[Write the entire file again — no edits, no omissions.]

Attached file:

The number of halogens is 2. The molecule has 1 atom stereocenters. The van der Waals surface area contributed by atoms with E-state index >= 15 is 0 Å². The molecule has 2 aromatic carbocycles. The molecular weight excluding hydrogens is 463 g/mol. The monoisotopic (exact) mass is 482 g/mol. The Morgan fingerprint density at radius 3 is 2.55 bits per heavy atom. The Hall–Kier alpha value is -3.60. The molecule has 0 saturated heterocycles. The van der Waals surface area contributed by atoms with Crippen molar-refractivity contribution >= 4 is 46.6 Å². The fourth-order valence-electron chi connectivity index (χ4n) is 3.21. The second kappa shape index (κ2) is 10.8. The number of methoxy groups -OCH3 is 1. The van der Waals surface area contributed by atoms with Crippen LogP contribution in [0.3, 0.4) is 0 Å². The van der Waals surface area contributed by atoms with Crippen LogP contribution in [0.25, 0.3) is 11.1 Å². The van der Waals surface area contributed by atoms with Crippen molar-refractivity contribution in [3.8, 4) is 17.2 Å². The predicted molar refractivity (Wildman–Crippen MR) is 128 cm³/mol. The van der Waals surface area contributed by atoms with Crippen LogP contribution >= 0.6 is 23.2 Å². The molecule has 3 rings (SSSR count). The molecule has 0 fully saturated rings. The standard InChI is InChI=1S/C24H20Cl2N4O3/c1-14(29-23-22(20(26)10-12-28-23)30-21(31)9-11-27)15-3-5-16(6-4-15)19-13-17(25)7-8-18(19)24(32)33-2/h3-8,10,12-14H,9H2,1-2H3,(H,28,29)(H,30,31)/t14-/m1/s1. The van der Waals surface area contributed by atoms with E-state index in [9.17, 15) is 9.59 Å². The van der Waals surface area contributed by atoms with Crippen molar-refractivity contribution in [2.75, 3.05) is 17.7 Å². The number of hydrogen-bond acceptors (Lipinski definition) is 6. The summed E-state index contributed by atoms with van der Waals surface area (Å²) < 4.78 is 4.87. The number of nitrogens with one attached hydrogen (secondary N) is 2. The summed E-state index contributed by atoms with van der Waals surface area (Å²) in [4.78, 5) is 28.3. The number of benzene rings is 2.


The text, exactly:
The number of halogens is 2. The molecule has 1 atom stereocenters. The van der Waals surface area contributed by atoms with E-state index >= 15 is 0 Å². The molecule has 2 aromatic carbocycles. The molecular weight excluding hydrogens is 463 g/mol. The monoisotopic (exact) mass is 482 g/mol. The Morgan fingerprint density at radius 3 is 2.55 bits per heavy atom. The Hall–Kier alpha value is -3.60. The molecule has 0 saturated heterocycles. The van der Waals surface area contributed by atoms with Crippen molar-refractivity contribution >= 4 is 46.6 Å². The fourth-order valence-electron chi connectivity index (χ4n) is 3.21. The second kappa shape index (κ2) is 10.8. The number of methoxy groups -OCH3 is 1. The van der Waals surface area contributed by atoms with Crippen LogP contribution in [0.3, 0.4) is 0 Å². The van der Waals surface area contributed by atoms with Crippen LogP contribution in [0.25, 0.3) is 11.1 Å². The van der Waals surface area contributed by atoms with Crippen molar-refractivity contribution in [3.8, 4) is 17.2 Å². The predicted molar refractivity (Wildman–Crippen MR) is 128 cm³/mol. The van der Waals surface area contributed by atoms with Crippen LogP contribution >= 0.6 is 23.2 Å². The molecule has 3 rings (SSSR count). The molecule has 0 fully saturated rings. The standard InChI is InChI=1S/C24H20Cl2N4O3/c1-14(29-23-22(20(26)10-12-28-23)30-21(31)9-11-27)15-3-5-16(6-4-15)19-13-17(25)7-8-18(19)24(32)33-2/h3-8,10,12-14H,9H2,1-2H3,(H,28,29)(H,30,31)/t14-/m1/s1. The van der Waals surface area contributed by atoms with E-state index in [9.17, 15) is 9.59 Å². The van der Waals surface area contributed by atoms with Crippen molar-refractivity contribution in [2.75, 3.05) is 17.7 Å². The number of hydrogen-bond acceptors (Lipinski definition) is 6. The summed E-state index contributed by atoms with van der Waals surface area (Å²) < 4.78 is 4.87. The number of nitrogens with one attached hydrogen (secondary N) is 2. The summed E-state index contributed by atoms with van der Waals surface area (Å²) in [4.78, 5) is 28.3. The number of benzene rings is 2.